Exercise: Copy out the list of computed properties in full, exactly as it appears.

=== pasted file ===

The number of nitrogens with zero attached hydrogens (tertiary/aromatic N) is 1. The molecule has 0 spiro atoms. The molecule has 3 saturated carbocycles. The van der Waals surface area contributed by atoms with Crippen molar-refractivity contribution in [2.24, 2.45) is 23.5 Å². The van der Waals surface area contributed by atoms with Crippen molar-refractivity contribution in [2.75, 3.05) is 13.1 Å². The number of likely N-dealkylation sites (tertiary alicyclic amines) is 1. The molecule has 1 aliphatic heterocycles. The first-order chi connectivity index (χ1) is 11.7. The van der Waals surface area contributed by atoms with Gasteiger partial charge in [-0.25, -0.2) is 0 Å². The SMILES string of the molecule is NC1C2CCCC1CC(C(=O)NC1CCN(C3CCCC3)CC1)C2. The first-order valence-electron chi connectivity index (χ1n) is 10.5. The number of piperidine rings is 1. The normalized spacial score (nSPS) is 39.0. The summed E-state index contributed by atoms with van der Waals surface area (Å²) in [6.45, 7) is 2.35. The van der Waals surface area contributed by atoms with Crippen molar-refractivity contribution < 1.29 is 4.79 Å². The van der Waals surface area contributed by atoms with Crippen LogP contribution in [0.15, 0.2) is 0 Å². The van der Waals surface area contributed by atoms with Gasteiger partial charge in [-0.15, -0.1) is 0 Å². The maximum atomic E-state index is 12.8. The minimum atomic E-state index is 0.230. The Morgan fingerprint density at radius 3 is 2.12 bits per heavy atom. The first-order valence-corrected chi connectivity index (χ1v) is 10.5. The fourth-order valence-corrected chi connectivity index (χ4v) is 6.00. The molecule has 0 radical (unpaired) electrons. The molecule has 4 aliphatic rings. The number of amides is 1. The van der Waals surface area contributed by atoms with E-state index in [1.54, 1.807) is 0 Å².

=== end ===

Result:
The number of nitrogens with zero attached hydrogens (tertiary/aromatic N) is 1. The molecule has 0 spiro atoms. The molecule has 3 saturated carbocycles. The van der Waals surface area contributed by atoms with Crippen molar-refractivity contribution in [2.24, 2.45) is 23.5 Å². The van der Waals surface area contributed by atoms with Crippen molar-refractivity contribution in [2.75, 3.05) is 13.1 Å². The number of likely N-dealkylation sites (tertiary alicyclic amines) is 1. The molecule has 1 aliphatic heterocycles. The first-order chi connectivity index (χ1) is 11.7. The van der Waals surface area contributed by atoms with Gasteiger partial charge in [-0.25, -0.2) is 0 Å². The SMILES string of the molecule is NC1C2CCCC1CC(C(=O)NC1CCN(C3CCCC3)CC1)C2. The first-order valence-electron chi connectivity index (χ1n) is 10.5. The number of piperidine rings is 1. The normalized spacial score (nSPS) is 39.0. The summed E-state index contributed by atoms with van der Waals surface area (Å²) in [6.45, 7) is 2.35. The van der Waals surface area contributed by atoms with Crippen molar-refractivity contribution < 1.29 is 4.79 Å². The van der Waals surface area contributed by atoms with Crippen LogP contribution in [0.15, 0.2) is 0 Å². The van der Waals surface area contributed by atoms with Gasteiger partial charge in [-0.15, -0.1) is 0 Å². The maximum atomic E-state index is 12.8. The minimum atomic E-state index is 0.230. The Morgan fingerprint density at radius 3 is 2.12 bits per heavy atom. The first-order valence-corrected chi connectivity index (χ1v) is 10.5. The fourth-order valence-corrected chi connectivity index (χ4v) is 6.00. The molecule has 0 radical (unpaired) electrons. The molecule has 4 aliphatic rings. The number of amides is 1. The van der Waals surface area contributed by atoms with E-state index in [1.54, 1.807) is 0 Å².